For some children, experiencing traumatic events during the formative years of childhood can have a profound impact on their life. Adverse childhood experiences (ACEs) can cause a long-term impact on a child’s brain development, social-emotional skills, and ability to thrive as an adult.
ACEs are defined as traumatic events that occur during a child’s early years and they include a range of experiences, including physical and emotional abuse, neglect, caregiver mental illness, exposure to household or community violence, death in the family, and more. In many instances, ACEs can manifest as toxic stress in children—and functioning at this level of stress response can impair child brain development, particularly during the formative first 2,000 days of childhood.
While toxic stress and ACEs can have a long-term cumulative impact on a child, there are strategies to lessen, prevent, or even reverse the damaging toll it can take.
Understanding Adverse Childhood Experiences (ACEs)
The term ACEs comes from a landmark 1998 study from the CDC that connected childhood adversity to higher risk for poor physical, mental, behavioral, and social outcomes in life. ACEs can take on various forms, including verbal, physical, sexual, and emotional abuse, physical neglect, divorce and separation of parents, physical abuse of a parent, alcohol or drug abuse by a parent, mental illness of a parent, and incarceration of a parent.
ACEs do not impact all children and demographics equally. Nationally, 61 percent of Black non-Hispanic children and 51 percent of Hispanic children have experienced at least one ACE compared with 40 percent of White non-Hispanic children. Income also plays a role: Studies have suggested that low socioeconomic status paired with social isolation are both major risk factors for ACEs.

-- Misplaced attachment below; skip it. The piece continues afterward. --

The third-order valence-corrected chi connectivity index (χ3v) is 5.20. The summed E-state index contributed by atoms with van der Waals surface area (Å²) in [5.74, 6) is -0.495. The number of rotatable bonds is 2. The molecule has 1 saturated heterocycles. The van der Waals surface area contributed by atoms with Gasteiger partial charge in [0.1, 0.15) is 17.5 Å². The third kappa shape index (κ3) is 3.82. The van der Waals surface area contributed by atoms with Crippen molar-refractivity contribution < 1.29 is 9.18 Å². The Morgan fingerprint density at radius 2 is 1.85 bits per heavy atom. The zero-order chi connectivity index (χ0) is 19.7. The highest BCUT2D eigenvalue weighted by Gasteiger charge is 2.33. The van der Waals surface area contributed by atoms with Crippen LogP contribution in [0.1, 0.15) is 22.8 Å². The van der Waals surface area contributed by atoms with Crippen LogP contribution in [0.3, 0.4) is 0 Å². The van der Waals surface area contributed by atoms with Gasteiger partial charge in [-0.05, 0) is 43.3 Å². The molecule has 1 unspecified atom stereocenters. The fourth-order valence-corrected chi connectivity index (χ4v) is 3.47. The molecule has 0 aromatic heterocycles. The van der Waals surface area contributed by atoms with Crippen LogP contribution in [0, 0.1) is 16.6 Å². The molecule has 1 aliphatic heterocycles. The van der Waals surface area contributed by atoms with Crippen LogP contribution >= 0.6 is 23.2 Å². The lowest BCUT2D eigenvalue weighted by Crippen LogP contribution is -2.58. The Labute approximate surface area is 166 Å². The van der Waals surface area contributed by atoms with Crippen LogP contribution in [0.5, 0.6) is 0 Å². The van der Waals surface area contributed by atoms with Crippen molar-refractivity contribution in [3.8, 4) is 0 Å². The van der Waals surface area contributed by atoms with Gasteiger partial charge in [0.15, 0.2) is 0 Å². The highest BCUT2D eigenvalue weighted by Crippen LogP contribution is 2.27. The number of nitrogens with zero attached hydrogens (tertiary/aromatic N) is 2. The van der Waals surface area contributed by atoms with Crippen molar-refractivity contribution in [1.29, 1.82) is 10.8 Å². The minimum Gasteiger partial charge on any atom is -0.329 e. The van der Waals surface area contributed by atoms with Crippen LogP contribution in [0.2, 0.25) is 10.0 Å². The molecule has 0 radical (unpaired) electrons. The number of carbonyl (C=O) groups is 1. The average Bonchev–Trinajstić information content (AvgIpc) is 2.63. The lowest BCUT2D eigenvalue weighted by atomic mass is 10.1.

With the pandemic disproportionately affecting low-income and ethnic minority populations who are already at increased risk for ACE-impacted chronic conditions, it is likely that these children will face an even greater hurdle.
In North Carolina, 23.3 percent of children have one ACE and 23.6 percent have experienced two or more adverse childhood experiences. With COVID-19 as a significant source of stress for many children and families, these numbers are likely to increase.
Understanding Toxic Stress
Experiencing a number of ACEs without proper, consistent support can cause toxic stress—and while navigating stress and adversity is a necessary component of a child’s early development, some children face extreme, long-lasting, and deeply damaging stress responses and need additional support.
According to the Center on the Developing Child at Harvard University, there are three types of responses to stress:
When a child lives in a state of toxic stress, their system is always in “fight or flight” mode. This results in a cascade of chemicals and reactions that negatively affect their developing body and brain. Children exposed to ACEs who experience toxic stress are also more likely to develop learning difficulties and health problems, such as asthma or sleep disturbances.
We take a preventative approach when navigating ACEs and toxic stress. By reducing sources of stress in the lives of children and families, we can help lessen and eliminate the effect of toxic stress on children in our community.
At One Place, we are dedicated to providing resources for children and families to strengthen familial relationships, develop social-emotional skills, and ultimately reduce sources of stress by providing the support system they need.
Here’s how we help: